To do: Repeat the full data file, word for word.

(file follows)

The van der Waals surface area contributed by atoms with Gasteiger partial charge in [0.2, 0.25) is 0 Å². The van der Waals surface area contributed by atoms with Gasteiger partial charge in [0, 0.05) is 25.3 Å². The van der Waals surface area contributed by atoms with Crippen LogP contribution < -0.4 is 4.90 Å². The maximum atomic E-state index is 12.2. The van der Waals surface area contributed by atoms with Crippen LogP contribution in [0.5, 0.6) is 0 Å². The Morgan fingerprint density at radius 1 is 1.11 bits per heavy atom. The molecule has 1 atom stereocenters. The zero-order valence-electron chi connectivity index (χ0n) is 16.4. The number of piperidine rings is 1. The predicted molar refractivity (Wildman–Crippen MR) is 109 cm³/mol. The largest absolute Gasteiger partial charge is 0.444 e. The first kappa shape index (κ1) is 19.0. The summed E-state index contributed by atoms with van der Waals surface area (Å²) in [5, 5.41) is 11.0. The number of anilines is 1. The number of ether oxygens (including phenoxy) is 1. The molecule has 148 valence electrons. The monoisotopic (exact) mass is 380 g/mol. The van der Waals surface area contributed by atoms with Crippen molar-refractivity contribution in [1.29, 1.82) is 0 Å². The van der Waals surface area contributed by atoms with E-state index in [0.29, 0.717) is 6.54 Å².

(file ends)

The van der Waals surface area contributed by atoms with Gasteiger partial charge in [0.2, 0.25) is 0 Å². The van der Waals surface area contributed by atoms with Gasteiger partial charge in [0, 0.05) is 25.3 Å². The van der Waals surface area contributed by atoms with Crippen LogP contribution < -0.4 is 4.90 Å². The maximum atomic E-state index is 12.2. The van der Waals surface area contributed by atoms with Crippen LogP contribution in [0.5, 0.6) is 0 Å². The Morgan fingerprint density at radius 1 is 1.11 bits per heavy atom. The molecule has 1 atom stereocenters. The zero-order valence-electron chi connectivity index (χ0n) is 16.4. The number of piperidine rings is 1. The predicted molar refractivity (Wildman–Crippen MR) is 109 cm³/mol. The largest absolute Gasteiger partial charge is 0.444 e. The first kappa shape index (κ1) is 19.0. The summed E-state index contributed by atoms with van der Waals surface area (Å²) in [5, 5.41) is 11.0. The number of anilines is 1. The number of ether oxygens (including phenoxy) is 1. The molecule has 148 valence electrons. The monoisotopic (exact) mass is 380 g/mol. The van der Waals surface area contributed by atoms with Crippen molar-refractivity contribution in [1.29, 1.82) is 0 Å². The van der Waals surface area contributed by atoms with E-state index in [0.29, 0.717) is 6.54 Å².